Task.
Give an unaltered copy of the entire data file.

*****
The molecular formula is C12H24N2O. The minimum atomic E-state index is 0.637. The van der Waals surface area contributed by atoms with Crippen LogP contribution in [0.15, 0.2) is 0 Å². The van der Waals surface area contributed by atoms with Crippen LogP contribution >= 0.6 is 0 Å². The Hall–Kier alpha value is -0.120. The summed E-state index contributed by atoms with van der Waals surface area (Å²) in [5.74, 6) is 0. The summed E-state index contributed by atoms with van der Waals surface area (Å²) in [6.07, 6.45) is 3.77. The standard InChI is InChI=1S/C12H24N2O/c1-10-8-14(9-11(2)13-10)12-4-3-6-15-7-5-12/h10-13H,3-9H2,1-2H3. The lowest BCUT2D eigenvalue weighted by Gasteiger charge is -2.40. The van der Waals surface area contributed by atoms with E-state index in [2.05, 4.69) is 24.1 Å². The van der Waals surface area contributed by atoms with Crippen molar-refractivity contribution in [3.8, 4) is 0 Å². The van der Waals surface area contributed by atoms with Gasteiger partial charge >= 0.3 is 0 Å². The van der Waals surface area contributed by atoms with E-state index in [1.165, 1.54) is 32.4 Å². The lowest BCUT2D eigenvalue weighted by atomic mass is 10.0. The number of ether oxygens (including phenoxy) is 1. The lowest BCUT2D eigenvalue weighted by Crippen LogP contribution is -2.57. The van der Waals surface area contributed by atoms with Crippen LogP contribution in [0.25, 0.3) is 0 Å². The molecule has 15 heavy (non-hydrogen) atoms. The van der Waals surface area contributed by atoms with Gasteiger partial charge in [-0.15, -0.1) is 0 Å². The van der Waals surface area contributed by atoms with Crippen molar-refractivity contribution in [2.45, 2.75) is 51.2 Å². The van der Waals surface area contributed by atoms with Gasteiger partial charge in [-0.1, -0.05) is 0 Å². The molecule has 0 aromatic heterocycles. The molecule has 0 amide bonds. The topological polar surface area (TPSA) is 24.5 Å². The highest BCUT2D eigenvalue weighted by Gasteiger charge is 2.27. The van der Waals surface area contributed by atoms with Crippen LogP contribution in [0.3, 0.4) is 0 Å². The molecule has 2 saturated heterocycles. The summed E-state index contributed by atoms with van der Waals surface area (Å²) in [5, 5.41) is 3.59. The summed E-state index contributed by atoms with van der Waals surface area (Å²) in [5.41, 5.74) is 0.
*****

The molecular formula is C12H24N2O. The minimum atomic E-state index is 0.637. The van der Waals surface area contributed by atoms with Crippen LogP contribution in [0.15, 0.2) is 0 Å². The van der Waals surface area contributed by atoms with Crippen LogP contribution >= 0.6 is 0 Å². The Hall–Kier alpha value is -0.120. The summed E-state index contributed by atoms with van der Waals surface area (Å²) in [5.74, 6) is 0. The summed E-state index contributed by atoms with van der Waals surface area (Å²) in [6.07, 6.45) is 3.77. The standard InChI is InChI=1S/C12H24N2O/c1-10-8-14(9-11(2)13-10)12-4-3-6-15-7-5-12/h10-13H,3-9H2,1-2H3. The lowest BCUT2D eigenvalue weighted by Gasteiger charge is -2.40. The van der Waals surface area contributed by atoms with E-state index in [2.05, 4.69) is 24.1 Å². The van der Waals surface area contributed by atoms with Crippen molar-refractivity contribution in [3.8, 4) is 0 Å². The van der Waals surface area contributed by atoms with Gasteiger partial charge >= 0.3 is 0 Å². The van der Waals surface area contributed by atoms with E-state index in [1.165, 1.54) is 32.4 Å². The lowest BCUT2D eigenvalue weighted by atomic mass is 10.0. The number of ether oxygens (including phenoxy) is 1. The lowest BCUT2D eigenvalue weighted by Crippen LogP contribution is -2.57. The van der Waals surface area contributed by atoms with Crippen LogP contribution in [0.25, 0.3) is 0 Å². The molecule has 15 heavy (non-hydrogen) atoms. The van der Waals surface area contributed by atoms with Gasteiger partial charge in [-0.15, -0.1) is 0 Å². The van der Waals surface area contributed by atoms with Crippen molar-refractivity contribution in [2.45, 2.75) is 51.2 Å². The van der Waals surface area contributed by atoms with Gasteiger partial charge in [-0.1, -0.05) is 0 Å². The molecule has 0 aromatic heterocycles. The molecule has 0 amide bonds. The topological polar surface area (TPSA) is 24.5 Å². The highest BCUT2D eigenvalue weighted by Gasteiger charge is 2.27. The van der Waals surface area contributed by atoms with Crippen LogP contribution in [0.3, 0.4) is 0 Å². The molecule has 2 saturated heterocycles. The summed E-state index contributed by atoms with van der Waals surface area (Å²) in [5, 5.41) is 3.59. The summed E-state index contributed by atoms with van der Waals surface area (Å²) in [5.41, 5.74) is 0.